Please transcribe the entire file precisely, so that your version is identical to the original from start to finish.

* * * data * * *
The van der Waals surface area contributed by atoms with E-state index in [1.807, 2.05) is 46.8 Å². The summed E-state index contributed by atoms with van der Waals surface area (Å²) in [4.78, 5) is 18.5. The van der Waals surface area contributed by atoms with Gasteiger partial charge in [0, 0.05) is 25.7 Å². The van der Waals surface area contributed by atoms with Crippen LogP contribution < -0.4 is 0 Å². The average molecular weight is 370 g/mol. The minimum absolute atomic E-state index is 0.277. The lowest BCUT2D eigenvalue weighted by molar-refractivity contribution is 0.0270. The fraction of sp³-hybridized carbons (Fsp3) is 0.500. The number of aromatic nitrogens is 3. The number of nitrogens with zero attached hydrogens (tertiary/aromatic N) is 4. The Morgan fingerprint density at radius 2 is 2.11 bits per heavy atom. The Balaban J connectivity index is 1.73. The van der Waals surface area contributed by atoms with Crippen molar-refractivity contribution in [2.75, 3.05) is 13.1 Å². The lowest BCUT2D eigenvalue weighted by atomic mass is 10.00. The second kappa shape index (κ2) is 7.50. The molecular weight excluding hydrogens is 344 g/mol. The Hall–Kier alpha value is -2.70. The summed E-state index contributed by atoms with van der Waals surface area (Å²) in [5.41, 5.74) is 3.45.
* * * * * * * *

The van der Waals surface area contributed by atoms with E-state index in [1.807, 2.05) is 46.8 Å². The summed E-state index contributed by atoms with van der Waals surface area (Å²) in [4.78, 5) is 18.5. The van der Waals surface area contributed by atoms with Gasteiger partial charge in [0, 0.05) is 25.7 Å². The van der Waals surface area contributed by atoms with Crippen LogP contribution < -0.4 is 0 Å². The average molecular weight is 370 g/mol. The minimum absolute atomic E-state index is 0.277. The lowest BCUT2D eigenvalue weighted by molar-refractivity contribution is 0.0270. The fraction of sp³-hybridized carbons (Fsp3) is 0.500. The number of aromatic nitrogens is 3. The number of nitrogens with zero attached hydrogens (tertiary/aromatic N) is 4. The Morgan fingerprint density at radius 2 is 2.11 bits per heavy atom. The Balaban J connectivity index is 1.73. The van der Waals surface area contributed by atoms with Crippen molar-refractivity contribution in [2.75, 3.05) is 13.1 Å². The lowest BCUT2D eigenvalue weighted by atomic mass is 10.00. The second kappa shape index (κ2) is 7.50. The molecular weight excluding hydrogens is 344 g/mol. The Hall–Kier alpha value is -2.70. The summed E-state index contributed by atoms with van der Waals surface area (Å²) in [5.41, 5.74) is 3.45.